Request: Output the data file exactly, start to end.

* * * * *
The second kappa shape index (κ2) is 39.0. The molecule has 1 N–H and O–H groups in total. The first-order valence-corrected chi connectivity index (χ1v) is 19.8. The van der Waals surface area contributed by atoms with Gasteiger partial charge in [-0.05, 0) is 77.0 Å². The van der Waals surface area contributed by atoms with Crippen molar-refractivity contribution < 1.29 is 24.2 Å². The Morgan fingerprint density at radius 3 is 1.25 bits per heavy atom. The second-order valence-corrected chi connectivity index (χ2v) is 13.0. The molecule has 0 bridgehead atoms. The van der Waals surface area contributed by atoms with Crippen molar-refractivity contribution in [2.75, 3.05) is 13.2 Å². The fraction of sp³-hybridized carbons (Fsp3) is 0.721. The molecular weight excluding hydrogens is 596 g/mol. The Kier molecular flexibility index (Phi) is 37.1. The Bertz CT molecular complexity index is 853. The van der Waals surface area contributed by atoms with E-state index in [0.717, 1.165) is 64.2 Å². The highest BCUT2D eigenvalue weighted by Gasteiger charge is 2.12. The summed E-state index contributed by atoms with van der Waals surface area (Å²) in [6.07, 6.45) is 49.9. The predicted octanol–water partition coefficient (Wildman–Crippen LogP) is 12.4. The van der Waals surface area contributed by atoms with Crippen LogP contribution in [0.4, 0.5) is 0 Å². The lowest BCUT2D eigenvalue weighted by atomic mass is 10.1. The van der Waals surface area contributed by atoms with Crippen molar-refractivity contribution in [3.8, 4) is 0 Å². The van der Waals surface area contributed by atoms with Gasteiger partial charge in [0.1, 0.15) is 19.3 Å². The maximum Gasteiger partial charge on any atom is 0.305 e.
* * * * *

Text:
The second kappa shape index (κ2) is 39.0. The molecule has 1 N–H and O–H groups in total. The first-order valence-corrected chi connectivity index (χ1v) is 19.8. The van der Waals surface area contributed by atoms with Gasteiger partial charge in [-0.05, 0) is 77.0 Å². The van der Waals surface area contributed by atoms with Crippen molar-refractivity contribution < 1.29 is 24.2 Å². The Morgan fingerprint density at radius 3 is 1.25 bits per heavy atom. The second-order valence-corrected chi connectivity index (χ2v) is 13.0. The molecule has 0 bridgehead atoms. The van der Waals surface area contributed by atoms with Crippen molar-refractivity contribution in [2.75, 3.05) is 13.2 Å². The fraction of sp³-hybridized carbons (Fsp3) is 0.721. The molecular weight excluding hydrogens is 596 g/mol. The Kier molecular flexibility index (Phi) is 37.1. The Bertz CT molecular complexity index is 853. The van der Waals surface area contributed by atoms with E-state index in [0.717, 1.165) is 64.2 Å². The highest BCUT2D eigenvalue weighted by Gasteiger charge is 2.12. The summed E-state index contributed by atoms with van der Waals surface area (Å²) in [6.07, 6.45) is 49.9. The predicted octanol–water partition coefficient (Wildman–Crippen LogP) is 12.4. The van der Waals surface area contributed by atoms with Crippen LogP contribution in [0.4, 0.5) is 0 Å². The lowest BCUT2D eigenvalue weighted by atomic mass is 10.1. The van der Waals surface area contributed by atoms with Crippen molar-refractivity contribution in [3.8, 4) is 0 Å². The van der Waals surface area contributed by atoms with Gasteiger partial charge in [0.1, 0.15) is 19.3 Å². The maximum Gasteiger partial charge on any atom is 0.305 e.